A lot of us who are in a position where self-promotion is part of our business’s success find ourselves highlighting the greatest fruits of our labors—those that get the most recognition and accolades—what many in the world of graphics call the “WOW!” piece. But there are often projects that one rarely speaks of until something comes along and reminds what a special place that small and/or almost forgotten piece may have held in time.
Last month, as many of us here in the States were celebrating the great eclipse, which I also celebrated with great excitement, a beautiful soul crossed over into realms many of us have yet to see. The notorious Reverend Bill Barnes took his last breaths just as the moon began to pass in front of the sun. While I didn’t know him extremely well, his mark upon my hometown is beyond my comprehension. He was a tireless advocate for the poor and those who are hardest hit by circumstances that can break the spirit and will to remain in the light.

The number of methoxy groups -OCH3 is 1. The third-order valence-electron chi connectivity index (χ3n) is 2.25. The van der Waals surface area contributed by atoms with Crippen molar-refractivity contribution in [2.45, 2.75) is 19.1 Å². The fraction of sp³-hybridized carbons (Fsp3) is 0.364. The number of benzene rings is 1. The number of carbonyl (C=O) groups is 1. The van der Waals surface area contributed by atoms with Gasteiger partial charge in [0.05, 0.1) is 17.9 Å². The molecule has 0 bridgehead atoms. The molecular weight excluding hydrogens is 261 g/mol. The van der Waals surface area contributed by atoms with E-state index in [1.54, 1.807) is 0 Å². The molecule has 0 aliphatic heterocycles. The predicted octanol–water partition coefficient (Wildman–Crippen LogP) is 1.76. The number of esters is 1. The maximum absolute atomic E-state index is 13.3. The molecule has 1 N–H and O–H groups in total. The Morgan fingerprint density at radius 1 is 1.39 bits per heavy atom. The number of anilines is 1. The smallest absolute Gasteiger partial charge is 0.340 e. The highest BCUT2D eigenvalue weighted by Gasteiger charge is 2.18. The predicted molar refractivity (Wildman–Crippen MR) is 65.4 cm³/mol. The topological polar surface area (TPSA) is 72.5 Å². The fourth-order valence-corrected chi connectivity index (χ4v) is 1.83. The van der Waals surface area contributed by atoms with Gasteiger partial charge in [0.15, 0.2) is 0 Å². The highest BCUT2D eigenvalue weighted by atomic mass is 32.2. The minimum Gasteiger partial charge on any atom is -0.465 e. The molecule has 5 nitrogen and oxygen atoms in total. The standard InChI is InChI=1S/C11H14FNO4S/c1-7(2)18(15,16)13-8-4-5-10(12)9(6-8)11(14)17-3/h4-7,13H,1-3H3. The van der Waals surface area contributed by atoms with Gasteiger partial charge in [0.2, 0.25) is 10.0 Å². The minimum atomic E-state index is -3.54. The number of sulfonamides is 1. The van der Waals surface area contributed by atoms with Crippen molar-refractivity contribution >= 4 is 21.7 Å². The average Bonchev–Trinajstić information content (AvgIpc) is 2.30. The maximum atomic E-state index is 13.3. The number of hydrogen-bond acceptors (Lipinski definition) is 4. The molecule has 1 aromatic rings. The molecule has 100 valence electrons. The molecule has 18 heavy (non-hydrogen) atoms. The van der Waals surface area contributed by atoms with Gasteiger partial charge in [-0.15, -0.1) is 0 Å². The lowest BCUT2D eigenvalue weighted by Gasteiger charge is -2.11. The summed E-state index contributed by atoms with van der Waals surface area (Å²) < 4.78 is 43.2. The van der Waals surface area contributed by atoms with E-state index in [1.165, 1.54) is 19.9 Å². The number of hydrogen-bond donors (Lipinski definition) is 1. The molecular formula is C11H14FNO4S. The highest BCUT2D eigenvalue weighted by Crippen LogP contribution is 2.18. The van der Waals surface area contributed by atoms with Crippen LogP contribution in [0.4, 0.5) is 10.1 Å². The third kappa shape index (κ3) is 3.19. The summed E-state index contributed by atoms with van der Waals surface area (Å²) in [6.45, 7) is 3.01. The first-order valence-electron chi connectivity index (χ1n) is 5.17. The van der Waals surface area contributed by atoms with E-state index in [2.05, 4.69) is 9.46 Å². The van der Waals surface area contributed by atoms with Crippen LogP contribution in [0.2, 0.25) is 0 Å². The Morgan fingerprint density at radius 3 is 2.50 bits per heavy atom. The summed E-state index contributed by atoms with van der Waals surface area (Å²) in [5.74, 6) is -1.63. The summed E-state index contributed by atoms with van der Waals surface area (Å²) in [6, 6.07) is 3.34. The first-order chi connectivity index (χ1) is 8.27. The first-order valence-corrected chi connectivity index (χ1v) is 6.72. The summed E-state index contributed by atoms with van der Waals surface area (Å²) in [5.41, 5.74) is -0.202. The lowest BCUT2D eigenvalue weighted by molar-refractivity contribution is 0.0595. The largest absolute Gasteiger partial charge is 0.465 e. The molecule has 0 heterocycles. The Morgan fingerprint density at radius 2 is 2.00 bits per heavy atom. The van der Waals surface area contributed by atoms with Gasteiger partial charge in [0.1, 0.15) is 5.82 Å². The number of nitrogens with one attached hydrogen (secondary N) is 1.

I met Rev. Barnes through his daughter, Amy, who has been dear friend for decades. While I had seen and heard glimmers and whispers of what a special man her father is/was, little did I know the scope of the legacy he would leave on this earth or the breadth of his acts of kindness. I may never know. All I can say is when he came to me in need of a book cover design, he was gracious and kind every step of the way and I always felt lifted up in his presence. He had a great impression on many who encountered him.
That cover design project took little of my time but I was so grateful to have been involved in the telling of his life’s great work. To Love a City, may not be a New York Times best seller but it tells of his great love for the people and places of our community. He personified the premise that even small acts of kindness can change the word. All of his small acts added up to a rather large life of humble generosity. What a gift to have been even a small part of this cog (what Rev. Barnes referred to as a Child of God) of life and inspiration. He showed many of us the best ways we could truly open our hearts and “love a city” by loving all of its citizens.